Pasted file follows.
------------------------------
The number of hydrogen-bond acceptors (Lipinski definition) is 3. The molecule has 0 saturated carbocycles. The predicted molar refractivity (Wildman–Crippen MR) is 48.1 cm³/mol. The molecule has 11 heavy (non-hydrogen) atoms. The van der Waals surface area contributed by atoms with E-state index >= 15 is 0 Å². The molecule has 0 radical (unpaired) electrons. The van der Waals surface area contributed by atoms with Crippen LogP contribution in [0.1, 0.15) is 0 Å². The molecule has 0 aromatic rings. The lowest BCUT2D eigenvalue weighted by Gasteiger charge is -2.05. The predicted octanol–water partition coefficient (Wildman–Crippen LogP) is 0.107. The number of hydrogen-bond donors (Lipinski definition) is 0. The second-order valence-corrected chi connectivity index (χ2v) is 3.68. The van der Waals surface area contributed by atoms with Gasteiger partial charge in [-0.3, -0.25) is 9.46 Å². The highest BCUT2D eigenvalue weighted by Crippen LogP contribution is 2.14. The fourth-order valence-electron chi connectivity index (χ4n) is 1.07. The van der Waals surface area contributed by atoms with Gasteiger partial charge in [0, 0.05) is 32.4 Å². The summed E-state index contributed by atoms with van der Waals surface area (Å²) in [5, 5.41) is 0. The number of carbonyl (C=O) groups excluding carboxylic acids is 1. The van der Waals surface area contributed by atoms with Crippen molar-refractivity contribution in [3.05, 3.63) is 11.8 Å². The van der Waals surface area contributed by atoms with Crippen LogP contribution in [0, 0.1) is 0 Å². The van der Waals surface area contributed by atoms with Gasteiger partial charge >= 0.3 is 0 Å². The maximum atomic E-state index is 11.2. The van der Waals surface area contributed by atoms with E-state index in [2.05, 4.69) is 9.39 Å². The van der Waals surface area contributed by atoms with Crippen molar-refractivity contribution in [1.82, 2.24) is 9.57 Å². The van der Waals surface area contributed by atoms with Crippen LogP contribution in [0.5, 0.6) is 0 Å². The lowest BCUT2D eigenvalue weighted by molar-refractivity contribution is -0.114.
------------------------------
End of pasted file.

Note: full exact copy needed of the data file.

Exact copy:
The number of hydrogen-bond acceptors (Lipinski definition) is 3. The molecule has 0 saturated carbocycles. The predicted molar refractivity (Wildman–Crippen MR) is 48.1 cm³/mol. The molecule has 11 heavy (non-hydrogen) atoms. The van der Waals surface area contributed by atoms with E-state index >= 15 is 0 Å². The molecule has 0 radical (unpaired) electrons. The van der Waals surface area contributed by atoms with Crippen LogP contribution in [0.1, 0.15) is 0 Å². The molecule has 0 aromatic rings. The lowest BCUT2D eigenvalue weighted by Gasteiger charge is -2.05. The predicted octanol–water partition coefficient (Wildman–Crippen LogP) is 0.107. The number of hydrogen-bond donors (Lipinski definition) is 0. The second-order valence-corrected chi connectivity index (χ2v) is 3.68. The van der Waals surface area contributed by atoms with Gasteiger partial charge in [-0.3, -0.25) is 9.46 Å². The highest BCUT2D eigenvalue weighted by Crippen LogP contribution is 2.14. The fourth-order valence-electron chi connectivity index (χ4n) is 1.07. The van der Waals surface area contributed by atoms with Gasteiger partial charge in [0, 0.05) is 32.4 Å². The summed E-state index contributed by atoms with van der Waals surface area (Å²) in [5, 5.41) is 0. The number of carbonyl (C=O) groups excluding carboxylic acids is 1. The van der Waals surface area contributed by atoms with Crippen molar-refractivity contribution in [3.05, 3.63) is 11.8 Å². The van der Waals surface area contributed by atoms with Crippen LogP contribution in [0, 0.1) is 0 Å². The van der Waals surface area contributed by atoms with Gasteiger partial charge >= 0.3 is 0 Å². The maximum atomic E-state index is 11.2. The van der Waals surface area contributed by atoms with E-state index in [2.05, 4.69) is 9.39 Å². The van der Waals surface area contributed by atoms with Crippen molar-refractivity contribution in [1.82, 2.24) is 9.57 Å². The van der Waals surface area contributed by atoms with Crippen LogP contribution in [0.5, 0.6) is 0 Å². The lowest BCUT2D eigenvalue weighted by molar-refractivity contribution is -0.114.